23 February 2018

The Water News Story

Executive Summary

A news story on water is a short, accurate report about an event, that is linked to water management, weather conditions, business or political or social developments. The following factsheet provides you with guidance on the format and key questions that should be answered through the content of news stories.


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News stories make up most space in many newspapers. Beyond print media, news stories can also be found on the radio, TV and online platforms. Its main function is to inform. A news story does not contain the writer’s opinion.

The key qualities of a news story are: accuracy, brevity, clarity.

How is a news story constructed?

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A news story is usually between 200 and 500 words long. The most important information about the event is found at the top of the story. Further significant information then follows in as logical a sequence as possible. The least important information is found at the bottom of the story. Should the story need to be shortened, it can easily be cut from the bottom without the loss of vital information.

What Information is used in a news story?

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A complete news story contains answers to the five ‘W’s and one ‘H’:


Not all the answers may be available from the same place, at the same time. But if the five ‘W’s cannot be answered, then the news story is incomplete.

How is a news story written?

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  • The terms used are as objective and accurate as possible.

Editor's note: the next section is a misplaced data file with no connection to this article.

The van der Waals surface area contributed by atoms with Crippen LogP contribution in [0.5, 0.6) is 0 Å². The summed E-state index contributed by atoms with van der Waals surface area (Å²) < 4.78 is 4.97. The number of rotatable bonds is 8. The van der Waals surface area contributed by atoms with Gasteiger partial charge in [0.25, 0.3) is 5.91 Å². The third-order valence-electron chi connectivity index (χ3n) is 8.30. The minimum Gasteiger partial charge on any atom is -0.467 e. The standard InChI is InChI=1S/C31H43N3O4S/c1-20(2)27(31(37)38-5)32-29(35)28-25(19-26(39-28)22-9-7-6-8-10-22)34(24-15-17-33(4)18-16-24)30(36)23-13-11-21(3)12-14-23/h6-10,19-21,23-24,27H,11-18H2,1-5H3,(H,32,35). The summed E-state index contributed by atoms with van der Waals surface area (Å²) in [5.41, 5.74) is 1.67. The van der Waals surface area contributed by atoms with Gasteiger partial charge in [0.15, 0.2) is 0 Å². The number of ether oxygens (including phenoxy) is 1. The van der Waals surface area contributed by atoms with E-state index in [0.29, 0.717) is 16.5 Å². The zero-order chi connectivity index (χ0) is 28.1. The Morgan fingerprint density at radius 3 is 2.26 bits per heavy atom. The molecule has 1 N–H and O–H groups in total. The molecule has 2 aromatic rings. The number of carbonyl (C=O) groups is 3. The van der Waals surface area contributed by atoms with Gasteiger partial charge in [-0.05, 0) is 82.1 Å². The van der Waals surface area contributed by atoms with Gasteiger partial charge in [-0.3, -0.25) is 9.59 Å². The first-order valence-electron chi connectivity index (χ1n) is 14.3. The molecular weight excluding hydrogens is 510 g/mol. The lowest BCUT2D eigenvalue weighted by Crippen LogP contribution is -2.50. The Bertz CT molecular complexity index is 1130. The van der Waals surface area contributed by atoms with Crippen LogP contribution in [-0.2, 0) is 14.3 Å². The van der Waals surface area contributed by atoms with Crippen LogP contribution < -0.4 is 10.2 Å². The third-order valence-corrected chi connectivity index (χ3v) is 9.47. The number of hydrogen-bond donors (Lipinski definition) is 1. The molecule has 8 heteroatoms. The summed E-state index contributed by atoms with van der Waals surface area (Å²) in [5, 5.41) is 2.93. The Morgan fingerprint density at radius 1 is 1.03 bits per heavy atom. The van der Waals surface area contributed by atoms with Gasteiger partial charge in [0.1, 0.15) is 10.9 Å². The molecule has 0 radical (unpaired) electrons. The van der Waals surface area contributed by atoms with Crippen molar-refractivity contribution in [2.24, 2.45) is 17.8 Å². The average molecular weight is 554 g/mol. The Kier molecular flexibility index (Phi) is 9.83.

• The story is made up of shorter sentences and uses shorter words where possible.
  • The story avoids being overly descriptive or complex.
  • The story avoids foreign words and abbreviations.


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  • Is the news in the story up-to-date? Does it tell the reader something new?
  • Is the most important, new information at the beginning of the story? Would the reader get the most important facts from the first few sentences?
  • Does the story answer the five ‘W’s and one ‘H’?
  • Could the reader understand what was going on, without having to read any other stories or articles?
  • Does the story inform the reader as to who all the people in the story are and what their relevance is? Have all abbreviations been explained? Have locations been put into context?
  • Is the story accurate and neutral?  
  • Does the story contain too many irrelevant details?
  • Is the story too long?
Library References

Shortcuts to Journalism: The Basics of Print, Online and Broadcast Reporting

When basic questions about journalism come up, this handbook, written and produced by Media in Cooperation and Transition (MICT), provides clear, brief and precise answers. Shortcuts to Journalism isn’t just for journalists – it’s also helpful for non-journalists. Download the English version here or the Arabic version here.

Schmidt, E., Tirok, M. and Bösch, M. (2016): Shortcuts to Journalism: The Basics of Print, Online and Broadcast Reporting. Berlin, Germany: Media in Cooperation and Transition gGmbH PDF

Alternative Versions to